Ex-Roger Stone aide testifies before federal grand jury


WASHINGTON (AP) — A former aide to Trump confidant Roger Stone testified about WikiLeaks before a federal grand jury Friday in an investigation related to special counsel Robert Mueller’s Russia probe.

Andrew Miller testified for about two hours after losing a months-long legal battle to have the subpoena thrown out.

Although the Russia investigation is over, the grand jury that worked with Mueller still hears testimony in cases that are tied to the investigation. Mueller’s team handed off several cases, including the one against Stone, to other federal prosecutors.

Prosecutors sought Miller’s testimony as they built a case against Stone, who was charged earlier this year with lying to Congress about his efforts to alert the Trump campaign to WikiLeaks’ plans to release damaging information on Hillary Clinton during the 2016 presidential campaign.

American intelligence agencies have concluded that WikiLeaks got the information from Russian agents.

Joe Biden Reportedly Terrified of What's to Come in Hunter's Trial, Causing Staffers to Worry About Psychological Damage

Stone has pleaded not guilty.

Miller’s attorney, Paul Kamenar, said his client “doesn’t have any knowledge about what Roger Stone knew about WikiLeaks and Julian Assange.”

Prosecutors’ continued push for Miller’s testimony and documents could signal they are not finished investigating Stone, who is scheduled to go on trial in November.

Mueller officially concluded his Russia investigation when he issued his final report in March and has now left the Justice Department. Mueller found no criminal conspiracy between Donald Trump’s presidential campaign and Russia, but left open the question of whether Trump acted in ways that were meant to obstruct the investigation.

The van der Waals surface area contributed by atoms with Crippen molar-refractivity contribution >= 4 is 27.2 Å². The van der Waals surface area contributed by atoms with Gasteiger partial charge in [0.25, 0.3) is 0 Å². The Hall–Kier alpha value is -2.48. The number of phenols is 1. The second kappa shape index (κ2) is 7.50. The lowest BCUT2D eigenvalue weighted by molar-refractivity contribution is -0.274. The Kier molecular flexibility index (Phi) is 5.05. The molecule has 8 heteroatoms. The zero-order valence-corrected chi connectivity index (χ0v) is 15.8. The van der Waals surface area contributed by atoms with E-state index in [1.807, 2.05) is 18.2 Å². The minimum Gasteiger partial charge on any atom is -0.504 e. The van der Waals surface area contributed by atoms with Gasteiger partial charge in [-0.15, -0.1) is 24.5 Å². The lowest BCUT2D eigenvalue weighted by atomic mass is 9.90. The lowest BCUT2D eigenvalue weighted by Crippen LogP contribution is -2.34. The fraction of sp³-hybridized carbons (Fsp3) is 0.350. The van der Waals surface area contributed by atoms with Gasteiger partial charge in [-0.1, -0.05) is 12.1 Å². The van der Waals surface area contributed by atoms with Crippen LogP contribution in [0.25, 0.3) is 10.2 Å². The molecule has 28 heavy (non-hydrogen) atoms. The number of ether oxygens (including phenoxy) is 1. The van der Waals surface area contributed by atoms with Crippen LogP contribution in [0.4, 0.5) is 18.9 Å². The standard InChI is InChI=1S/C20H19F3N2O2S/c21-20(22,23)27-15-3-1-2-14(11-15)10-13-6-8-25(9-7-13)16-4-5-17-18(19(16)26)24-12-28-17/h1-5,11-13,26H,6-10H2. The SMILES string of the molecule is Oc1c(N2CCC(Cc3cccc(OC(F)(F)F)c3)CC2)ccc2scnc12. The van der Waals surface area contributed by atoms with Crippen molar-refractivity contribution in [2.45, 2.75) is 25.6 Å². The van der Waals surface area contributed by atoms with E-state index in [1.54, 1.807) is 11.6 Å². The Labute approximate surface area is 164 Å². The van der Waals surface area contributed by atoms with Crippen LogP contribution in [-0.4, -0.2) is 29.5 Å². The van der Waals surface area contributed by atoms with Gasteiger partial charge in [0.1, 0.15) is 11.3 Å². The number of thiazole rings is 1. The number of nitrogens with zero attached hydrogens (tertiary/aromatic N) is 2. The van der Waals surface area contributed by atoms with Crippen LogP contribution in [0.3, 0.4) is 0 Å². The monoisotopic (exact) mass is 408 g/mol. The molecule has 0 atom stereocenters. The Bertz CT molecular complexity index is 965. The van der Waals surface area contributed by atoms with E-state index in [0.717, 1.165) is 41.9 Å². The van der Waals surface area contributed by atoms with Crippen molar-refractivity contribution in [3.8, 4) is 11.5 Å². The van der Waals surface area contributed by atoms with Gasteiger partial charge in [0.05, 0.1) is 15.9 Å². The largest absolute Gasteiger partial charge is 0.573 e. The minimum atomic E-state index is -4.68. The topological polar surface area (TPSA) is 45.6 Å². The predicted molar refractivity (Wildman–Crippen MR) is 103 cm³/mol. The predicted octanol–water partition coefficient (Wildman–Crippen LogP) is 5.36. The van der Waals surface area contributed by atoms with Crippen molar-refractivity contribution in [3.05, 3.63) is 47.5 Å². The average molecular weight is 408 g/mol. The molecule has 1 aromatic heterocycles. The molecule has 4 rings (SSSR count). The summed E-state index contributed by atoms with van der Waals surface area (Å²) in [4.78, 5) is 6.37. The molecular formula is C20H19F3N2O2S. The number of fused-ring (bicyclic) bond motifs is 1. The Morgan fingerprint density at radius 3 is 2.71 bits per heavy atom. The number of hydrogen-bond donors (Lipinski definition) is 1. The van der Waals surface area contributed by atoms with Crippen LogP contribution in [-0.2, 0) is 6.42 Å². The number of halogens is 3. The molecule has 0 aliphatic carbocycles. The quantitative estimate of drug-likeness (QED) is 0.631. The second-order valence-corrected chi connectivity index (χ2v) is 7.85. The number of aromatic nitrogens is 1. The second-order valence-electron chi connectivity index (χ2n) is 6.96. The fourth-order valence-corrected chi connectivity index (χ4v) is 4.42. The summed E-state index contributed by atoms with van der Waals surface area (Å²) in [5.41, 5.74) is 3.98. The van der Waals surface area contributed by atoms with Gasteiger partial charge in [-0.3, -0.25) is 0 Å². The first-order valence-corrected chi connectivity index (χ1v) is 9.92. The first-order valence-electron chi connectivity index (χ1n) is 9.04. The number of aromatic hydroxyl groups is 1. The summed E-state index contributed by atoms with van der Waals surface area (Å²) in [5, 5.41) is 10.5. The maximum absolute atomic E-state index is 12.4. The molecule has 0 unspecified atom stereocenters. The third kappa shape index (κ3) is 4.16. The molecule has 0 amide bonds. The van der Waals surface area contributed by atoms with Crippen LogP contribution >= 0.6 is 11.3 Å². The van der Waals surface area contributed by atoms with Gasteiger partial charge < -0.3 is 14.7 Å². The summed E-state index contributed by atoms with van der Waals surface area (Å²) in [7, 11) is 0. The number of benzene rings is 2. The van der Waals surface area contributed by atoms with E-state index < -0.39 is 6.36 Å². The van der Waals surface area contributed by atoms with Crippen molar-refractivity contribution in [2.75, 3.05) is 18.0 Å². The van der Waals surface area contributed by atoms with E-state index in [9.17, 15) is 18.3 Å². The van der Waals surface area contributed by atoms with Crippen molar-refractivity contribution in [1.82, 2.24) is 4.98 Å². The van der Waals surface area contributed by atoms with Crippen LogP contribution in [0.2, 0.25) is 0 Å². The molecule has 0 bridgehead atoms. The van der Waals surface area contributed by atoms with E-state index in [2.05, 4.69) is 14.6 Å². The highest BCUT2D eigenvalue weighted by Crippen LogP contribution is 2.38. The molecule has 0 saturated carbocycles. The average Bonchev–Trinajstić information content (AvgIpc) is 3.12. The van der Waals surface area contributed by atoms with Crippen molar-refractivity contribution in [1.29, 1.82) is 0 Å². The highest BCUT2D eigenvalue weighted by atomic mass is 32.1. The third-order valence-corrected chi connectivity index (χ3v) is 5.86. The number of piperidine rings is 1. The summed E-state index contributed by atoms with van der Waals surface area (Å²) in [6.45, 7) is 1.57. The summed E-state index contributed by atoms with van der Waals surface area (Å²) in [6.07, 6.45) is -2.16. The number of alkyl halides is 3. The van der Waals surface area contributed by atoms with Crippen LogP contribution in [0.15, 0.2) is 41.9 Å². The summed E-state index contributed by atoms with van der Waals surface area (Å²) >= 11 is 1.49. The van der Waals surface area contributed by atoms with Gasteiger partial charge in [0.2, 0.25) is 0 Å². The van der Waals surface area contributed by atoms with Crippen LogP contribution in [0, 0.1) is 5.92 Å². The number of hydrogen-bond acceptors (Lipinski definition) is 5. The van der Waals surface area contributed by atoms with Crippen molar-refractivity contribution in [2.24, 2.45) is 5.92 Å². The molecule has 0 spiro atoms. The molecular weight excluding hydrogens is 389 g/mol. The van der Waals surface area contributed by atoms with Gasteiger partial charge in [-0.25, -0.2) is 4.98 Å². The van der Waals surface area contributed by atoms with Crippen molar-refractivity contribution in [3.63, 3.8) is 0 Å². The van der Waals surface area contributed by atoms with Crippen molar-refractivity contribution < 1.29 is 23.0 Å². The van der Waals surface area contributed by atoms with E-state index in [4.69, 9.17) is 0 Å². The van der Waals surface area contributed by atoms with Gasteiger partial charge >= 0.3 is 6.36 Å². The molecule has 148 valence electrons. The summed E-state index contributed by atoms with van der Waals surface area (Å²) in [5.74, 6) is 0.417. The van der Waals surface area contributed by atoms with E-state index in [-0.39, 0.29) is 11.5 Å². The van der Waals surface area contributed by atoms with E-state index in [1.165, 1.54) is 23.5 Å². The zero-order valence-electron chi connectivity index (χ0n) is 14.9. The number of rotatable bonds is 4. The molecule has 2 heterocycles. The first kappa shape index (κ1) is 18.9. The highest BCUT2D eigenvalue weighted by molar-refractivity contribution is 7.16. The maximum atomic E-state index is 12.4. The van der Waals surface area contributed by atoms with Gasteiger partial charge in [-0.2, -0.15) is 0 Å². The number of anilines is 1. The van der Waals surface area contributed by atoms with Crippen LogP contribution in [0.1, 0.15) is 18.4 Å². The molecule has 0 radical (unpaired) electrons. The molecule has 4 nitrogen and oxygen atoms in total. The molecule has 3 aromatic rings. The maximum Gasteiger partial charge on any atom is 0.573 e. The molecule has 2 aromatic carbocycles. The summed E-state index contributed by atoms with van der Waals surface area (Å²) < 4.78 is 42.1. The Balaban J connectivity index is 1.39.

Miller said he fought the subpoena for nearly a year because he is a “strong libertarian.”

“I believe that you’ve got to push back on our government when they’re trying to demand to travel across the country to sit with them on a whim, miss work and miss your family,” he said outside the courthouse.

The Western Journal has not reviewed this Associated Press story prior to publication. Therefore, it may contain editorial bias or may in some other way not meet our normal editorial standards. It is provided to our readers as a service from The Western Journal.

Truth and Accuracy

Submit a Correction →

We are committed to truth and accuracy in all of our journalism. Read our editorial standards.

The Associated Press is an independent, not-for-profit news cooperative headquartered in New York City. Their teams in over 100 countries tell the world’s stories, from breaking news to investigative reporting. They provide content and services to help engage audiences worldwide, working with companies of all types, from broadcasters to brands. Photo credit: @AP on Twitter
The Associated Press was the first private sector organization in the U.S. to operate on a national scale. Over the past 170 years, they have been first to inform the world of many of history's most important moments, from the assassination of Abraham Lincoln and the bombing of Pearl Harbor to the fall of the Shah of Iran and the death of Pope John Paul.

Today, they operate in 263 locations in more than 100 countries relaying breaking news, covering war and conflict and producing enterprise reports that tell the world's stories.
New York City